Fifteen years ago, many countries still made maps and recorded information about their forests and land manually on paper. Forest monitoring involved considerable investment for developing countries, often through an initial international assistance project. Special facilities were needed to house powerful computers, digitizing boards, scanners and plotters, and analysis required expensive software which only trained individuals could use.
It could take years to set this all up, and even then, it would still take weeks to digitize data and download images and (with interruptions due to power outages) months to process them. In some cases, the facilities were abandoned at the end of the project, software licenses were not renewed, and data was lost.
Fast forward to today, and there is no longer a need for expensive facilities, computers or software. Anyone can map and monitor forests and land and collect data using a mobile phone or laptop, to efficiently produce better data at a fraction of the cost.
This is not just because mobile devices and networks have improved. As the climate crisis grew, it became clear that a critical mass of accurate and timely information on deforestation, land degradation and restoration was fundamental to protecting ecosystems and fulfilling UN commitments for action for sustainable development.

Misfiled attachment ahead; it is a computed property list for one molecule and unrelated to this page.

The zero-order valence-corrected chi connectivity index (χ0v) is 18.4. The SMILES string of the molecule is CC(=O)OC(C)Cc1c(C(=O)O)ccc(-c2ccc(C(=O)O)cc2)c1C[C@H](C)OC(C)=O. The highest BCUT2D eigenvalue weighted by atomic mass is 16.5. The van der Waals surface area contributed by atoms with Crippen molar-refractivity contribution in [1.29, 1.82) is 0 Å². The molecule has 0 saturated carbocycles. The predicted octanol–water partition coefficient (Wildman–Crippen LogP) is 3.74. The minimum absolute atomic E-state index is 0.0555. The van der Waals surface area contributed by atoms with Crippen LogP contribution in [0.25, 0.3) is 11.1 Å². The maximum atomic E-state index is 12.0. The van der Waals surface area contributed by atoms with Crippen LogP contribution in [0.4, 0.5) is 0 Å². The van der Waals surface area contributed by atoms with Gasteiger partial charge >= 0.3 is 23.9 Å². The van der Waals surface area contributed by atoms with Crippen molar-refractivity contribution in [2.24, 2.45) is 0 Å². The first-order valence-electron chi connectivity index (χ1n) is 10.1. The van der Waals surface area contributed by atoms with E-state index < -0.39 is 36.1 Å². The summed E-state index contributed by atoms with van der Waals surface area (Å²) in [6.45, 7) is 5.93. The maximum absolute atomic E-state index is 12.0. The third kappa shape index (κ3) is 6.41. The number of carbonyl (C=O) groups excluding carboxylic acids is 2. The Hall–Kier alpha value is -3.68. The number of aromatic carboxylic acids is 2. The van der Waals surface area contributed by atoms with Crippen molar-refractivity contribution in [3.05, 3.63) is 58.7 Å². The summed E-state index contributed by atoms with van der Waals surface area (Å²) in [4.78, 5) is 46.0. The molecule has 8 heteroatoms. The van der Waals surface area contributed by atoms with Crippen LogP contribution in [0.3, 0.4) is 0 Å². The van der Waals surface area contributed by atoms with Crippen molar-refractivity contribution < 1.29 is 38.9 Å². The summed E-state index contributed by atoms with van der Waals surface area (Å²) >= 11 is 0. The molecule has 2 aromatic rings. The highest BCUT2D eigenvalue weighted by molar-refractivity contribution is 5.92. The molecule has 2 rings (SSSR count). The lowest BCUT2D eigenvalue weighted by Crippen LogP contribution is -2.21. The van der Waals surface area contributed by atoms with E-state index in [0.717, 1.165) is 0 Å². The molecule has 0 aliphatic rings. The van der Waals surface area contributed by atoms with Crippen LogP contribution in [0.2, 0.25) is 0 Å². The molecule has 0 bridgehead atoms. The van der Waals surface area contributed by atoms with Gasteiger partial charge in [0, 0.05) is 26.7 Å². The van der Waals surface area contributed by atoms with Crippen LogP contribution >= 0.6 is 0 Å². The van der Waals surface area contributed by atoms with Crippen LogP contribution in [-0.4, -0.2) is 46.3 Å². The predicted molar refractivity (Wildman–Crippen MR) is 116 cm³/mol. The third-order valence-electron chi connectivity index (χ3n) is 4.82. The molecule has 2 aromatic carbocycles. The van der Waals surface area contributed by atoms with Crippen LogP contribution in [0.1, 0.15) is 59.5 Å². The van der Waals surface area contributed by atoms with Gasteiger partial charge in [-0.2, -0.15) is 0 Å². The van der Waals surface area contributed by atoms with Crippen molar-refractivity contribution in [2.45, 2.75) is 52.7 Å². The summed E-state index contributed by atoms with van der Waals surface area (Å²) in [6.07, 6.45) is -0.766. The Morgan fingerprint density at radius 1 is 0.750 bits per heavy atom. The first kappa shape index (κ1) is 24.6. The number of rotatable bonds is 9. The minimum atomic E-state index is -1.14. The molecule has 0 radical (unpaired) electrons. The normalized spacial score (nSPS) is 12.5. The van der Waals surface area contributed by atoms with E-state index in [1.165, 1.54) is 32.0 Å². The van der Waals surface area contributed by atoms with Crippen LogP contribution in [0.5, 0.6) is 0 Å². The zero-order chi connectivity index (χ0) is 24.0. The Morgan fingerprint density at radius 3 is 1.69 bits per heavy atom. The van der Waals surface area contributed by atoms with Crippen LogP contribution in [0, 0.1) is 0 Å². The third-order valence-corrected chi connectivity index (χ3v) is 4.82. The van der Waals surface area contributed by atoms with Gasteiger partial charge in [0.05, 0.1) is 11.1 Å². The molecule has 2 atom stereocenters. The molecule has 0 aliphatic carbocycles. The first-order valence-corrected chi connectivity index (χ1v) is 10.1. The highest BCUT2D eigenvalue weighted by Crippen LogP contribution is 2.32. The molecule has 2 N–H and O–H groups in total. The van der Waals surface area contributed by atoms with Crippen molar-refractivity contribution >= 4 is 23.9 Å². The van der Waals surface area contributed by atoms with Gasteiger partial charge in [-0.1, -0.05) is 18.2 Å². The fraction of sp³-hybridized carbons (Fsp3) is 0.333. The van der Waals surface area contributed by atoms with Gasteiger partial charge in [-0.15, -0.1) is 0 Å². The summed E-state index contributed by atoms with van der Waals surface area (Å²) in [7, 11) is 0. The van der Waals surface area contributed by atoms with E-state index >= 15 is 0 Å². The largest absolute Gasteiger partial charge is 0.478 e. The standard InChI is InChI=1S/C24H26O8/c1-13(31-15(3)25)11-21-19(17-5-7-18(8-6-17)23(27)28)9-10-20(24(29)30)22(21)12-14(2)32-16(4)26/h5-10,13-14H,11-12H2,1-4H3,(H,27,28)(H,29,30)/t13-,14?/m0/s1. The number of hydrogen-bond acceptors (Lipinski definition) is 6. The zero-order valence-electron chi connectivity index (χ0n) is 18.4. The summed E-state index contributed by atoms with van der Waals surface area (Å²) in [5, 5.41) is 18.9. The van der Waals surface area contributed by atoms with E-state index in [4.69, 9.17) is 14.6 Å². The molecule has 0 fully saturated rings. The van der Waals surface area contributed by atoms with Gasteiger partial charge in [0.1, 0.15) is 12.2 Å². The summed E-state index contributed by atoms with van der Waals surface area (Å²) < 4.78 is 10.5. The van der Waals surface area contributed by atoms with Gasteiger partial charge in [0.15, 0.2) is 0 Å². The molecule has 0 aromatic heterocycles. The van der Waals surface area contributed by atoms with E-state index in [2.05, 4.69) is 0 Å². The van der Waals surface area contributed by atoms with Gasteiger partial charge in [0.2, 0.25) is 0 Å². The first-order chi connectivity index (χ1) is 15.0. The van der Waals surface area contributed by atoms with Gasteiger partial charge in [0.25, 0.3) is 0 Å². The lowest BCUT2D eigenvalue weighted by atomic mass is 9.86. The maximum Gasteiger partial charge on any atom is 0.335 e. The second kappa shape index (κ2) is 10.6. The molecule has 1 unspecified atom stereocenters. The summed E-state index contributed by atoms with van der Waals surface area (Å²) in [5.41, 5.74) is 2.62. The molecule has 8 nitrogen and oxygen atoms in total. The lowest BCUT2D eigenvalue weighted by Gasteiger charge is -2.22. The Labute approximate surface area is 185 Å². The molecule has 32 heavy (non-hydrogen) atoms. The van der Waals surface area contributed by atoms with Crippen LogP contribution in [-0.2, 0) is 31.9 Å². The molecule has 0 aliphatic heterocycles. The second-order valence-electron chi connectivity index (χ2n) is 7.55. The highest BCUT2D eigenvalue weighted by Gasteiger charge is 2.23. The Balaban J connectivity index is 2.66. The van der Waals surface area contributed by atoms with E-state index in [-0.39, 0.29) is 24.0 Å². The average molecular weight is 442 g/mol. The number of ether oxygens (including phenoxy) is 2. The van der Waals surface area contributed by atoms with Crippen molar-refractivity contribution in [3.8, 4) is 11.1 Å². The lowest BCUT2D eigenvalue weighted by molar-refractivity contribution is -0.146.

A quantum leap was needed to allow countries to gather and share data autonomously on the scale needed and without financial, legal or logistical constraints.
In 2011, the Forestry Division of the Food and Agriculture Organization of the United Nations (FAO) launched an initiative called Open Foris based on the idea that software supporting monitoring should be open-source, easily accessible and free for anyone to use from anywhere, at any time.
Within years, the initial concerns that ‘open software’ might not be reliable or safe were allayed, as its exciting potential became clear. This led to increased transparency: countries overcame a long-standing habit of keeping methodologies and raw data to themselves, with some sharing forest data internationally for the first time.
Global collaboration on open software and data rapidly evolved and in 2015, FAO launched a new land monitoring platform called SEPAL and teamed up with Google to expand its power for accessing, processing and analysing satellite data.
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